I recently moved to Bethesda, MD to start work at the National Institutes of Health. It is very muggy here with humidity well into the 80-90% range. After it rains, you can see the steam billowing from the sidewalk and condensing on buildings and street posts. All of this makes it rather uncomfortable walking around with a mask on, trapping moisture from my breath in the humid air against the entire lower half of my face. You might reasonably ask why I’m choosing to wear a mask if it’s so uncomfortable. The obvious answer is to stop the spread of sars-CoV-2, the virus causing Covid-19 around the globe. But I know many people are hesitant to wear a mask or wonder if it can actually work.
Even though I work at the NIH, I don’t spend much time thinking about viruses or masks; neither is something I study regularly. So I decided to devote some time into looking into the research on masks, viruses, and especially sars-CoV-2 to answer some of the most common questions I’ve heard from people, or thought myself.
Question 1: Aren’t viruses small enough to go right through cloth or even surgical masks? If so, how can a mask help prevent spreading a virus?
Viruses are usually in the range of a few hundred nanometers (nm) which is indeed very small (a one foot long ruler is 305 million nm). N95 masks, which are widely considered the best at protecting the wearer from bacteria and viruses, still only filter out 95% of particles on the 300 nm level, which is only slightly larger than most viruses. Cloth and surgical masks likely only filter out even larger particles. So, while it might seem that viruses will go straight through masks, there is more to it than that it turns out. Most viruses, including Sars-CoV-2, are spread in liquid droplets released not only when you cough and sneeze, but also when you speak. This is important because droplets are much larger than an individual virus. When droplets are expelled from your mouth or nose, they can be halted almost entirely by a fabric mask, tissue, or some other plastic barrier like a face shield. A study from Nature Medicine analyzed the breath from people sick with influenza or seasonal coronaviruses (related to Sars-CoV-2) when breathing either into open air or through a mask. They found that even disposable surgical masks greatly reduce the number of viruses expelled into breath beyond the mask. So, while it’s possible some viruses can still make it through cloth or surgical masks, cloth masks will block out many of them, and slow down the remaining viruses that make it through so they can’t spread as far.
Question 2: Why did policy on masks change? Does this mean scientists don’t actually know if they work?
The answer to this is simple: science, and by extension medicine, are evidence driven pursuits. No two viruses are the same in terms of how they are spread, how long they can stay on a surface and still infect you later, and how they enter the body. Sars-CoV-2 is an entirely new virus that has only existed since around December. As we learn more about the virus, answers change. Scientists initially felt that having healthy appearing people wear masks might lead to shortages for front line medical workers and infected individuals (remember what happened with the TP hoarding…). But once it became clear a healthy-appearing person can in fact be sick with Sars-CoV-2 and actively spreading the virus, the only thing to do was accept this new evidence and recommend masks for everyone.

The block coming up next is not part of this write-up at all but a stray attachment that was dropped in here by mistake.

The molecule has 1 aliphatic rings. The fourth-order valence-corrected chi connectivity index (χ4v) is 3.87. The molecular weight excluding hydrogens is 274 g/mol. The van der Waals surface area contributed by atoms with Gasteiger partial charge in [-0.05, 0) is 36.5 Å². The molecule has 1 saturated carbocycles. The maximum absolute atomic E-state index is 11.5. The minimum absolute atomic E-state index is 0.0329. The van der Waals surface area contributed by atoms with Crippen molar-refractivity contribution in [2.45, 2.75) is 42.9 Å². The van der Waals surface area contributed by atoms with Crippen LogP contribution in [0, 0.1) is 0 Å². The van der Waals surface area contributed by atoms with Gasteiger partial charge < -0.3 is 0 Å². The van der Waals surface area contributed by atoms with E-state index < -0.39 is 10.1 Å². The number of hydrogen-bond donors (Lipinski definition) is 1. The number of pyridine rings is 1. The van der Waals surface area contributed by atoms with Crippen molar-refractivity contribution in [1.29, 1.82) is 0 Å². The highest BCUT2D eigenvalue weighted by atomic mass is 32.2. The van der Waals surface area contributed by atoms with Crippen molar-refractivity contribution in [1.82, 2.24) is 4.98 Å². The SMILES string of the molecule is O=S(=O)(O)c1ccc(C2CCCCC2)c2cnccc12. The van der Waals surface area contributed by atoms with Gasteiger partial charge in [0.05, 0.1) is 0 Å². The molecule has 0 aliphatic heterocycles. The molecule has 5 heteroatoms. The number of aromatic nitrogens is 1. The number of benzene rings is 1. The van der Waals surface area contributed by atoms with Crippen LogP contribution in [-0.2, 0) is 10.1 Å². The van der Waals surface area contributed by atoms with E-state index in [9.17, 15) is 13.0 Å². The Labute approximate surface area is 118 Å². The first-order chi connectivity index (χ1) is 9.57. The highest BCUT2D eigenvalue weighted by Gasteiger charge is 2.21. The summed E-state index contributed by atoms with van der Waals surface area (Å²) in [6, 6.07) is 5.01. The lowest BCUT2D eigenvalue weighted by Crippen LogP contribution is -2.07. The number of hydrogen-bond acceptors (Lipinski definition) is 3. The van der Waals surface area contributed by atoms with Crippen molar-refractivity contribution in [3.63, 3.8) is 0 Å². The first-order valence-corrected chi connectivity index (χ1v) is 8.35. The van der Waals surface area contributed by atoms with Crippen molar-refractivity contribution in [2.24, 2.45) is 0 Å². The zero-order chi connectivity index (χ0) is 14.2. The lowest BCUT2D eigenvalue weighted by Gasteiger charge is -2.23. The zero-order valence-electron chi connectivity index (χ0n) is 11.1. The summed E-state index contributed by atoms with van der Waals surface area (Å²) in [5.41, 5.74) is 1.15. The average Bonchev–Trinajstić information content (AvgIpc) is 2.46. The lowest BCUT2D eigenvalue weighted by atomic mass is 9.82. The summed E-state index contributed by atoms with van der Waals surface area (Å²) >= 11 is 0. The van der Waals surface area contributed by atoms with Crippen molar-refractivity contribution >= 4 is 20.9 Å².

Question 3: Why do officials keep saying masks protect the people around you, but not the person wearing the mask? If my mask can protect people around me, how can it not be protecting me?
The reason for this isn’t that masks are somehow ineffective- it’s actually based on the shape of the mask and the way viruses mostly spread through droplets when you cough and sneeze. You might have noticed that cloth masks and surgical masks don’t fit perfectly; they tend to have some room around the edges or even below them. That means that while the viruses you exhale in droplets will smash into the mask right in front of you, if someone coughs into the open air, the virus can spread through the air and in theory slip through the holes in the sides or bottom of your mask to infect you. This is why masks are most effective if everyone is wearing them, especially since you can spread Sars-CoV-2 without displaying symptoms. A few studies already suggest this method actually works. For instance, The BMJ found in May that in households in China where everyone wore facemasks even before knowing someone was sick, transmission was cut by 79%.
Question 4: So, can masks actually help?
It seems so. Numerous studies, including computational modeling of infection levels around the globe, observational studies of infected individuals, and direct tests on how viruses spread through masks all seem to point to the same thing: wearing masks greatly reduces the spread of Sars-CoV-2. Until there is scientific evidence that we have a better protective measure or treatment, limiting virus spread, even if it isn’t perfect or 100% effective all the time, seems like a very good thing to do if the only price is a bit of discomfort from a face covering.
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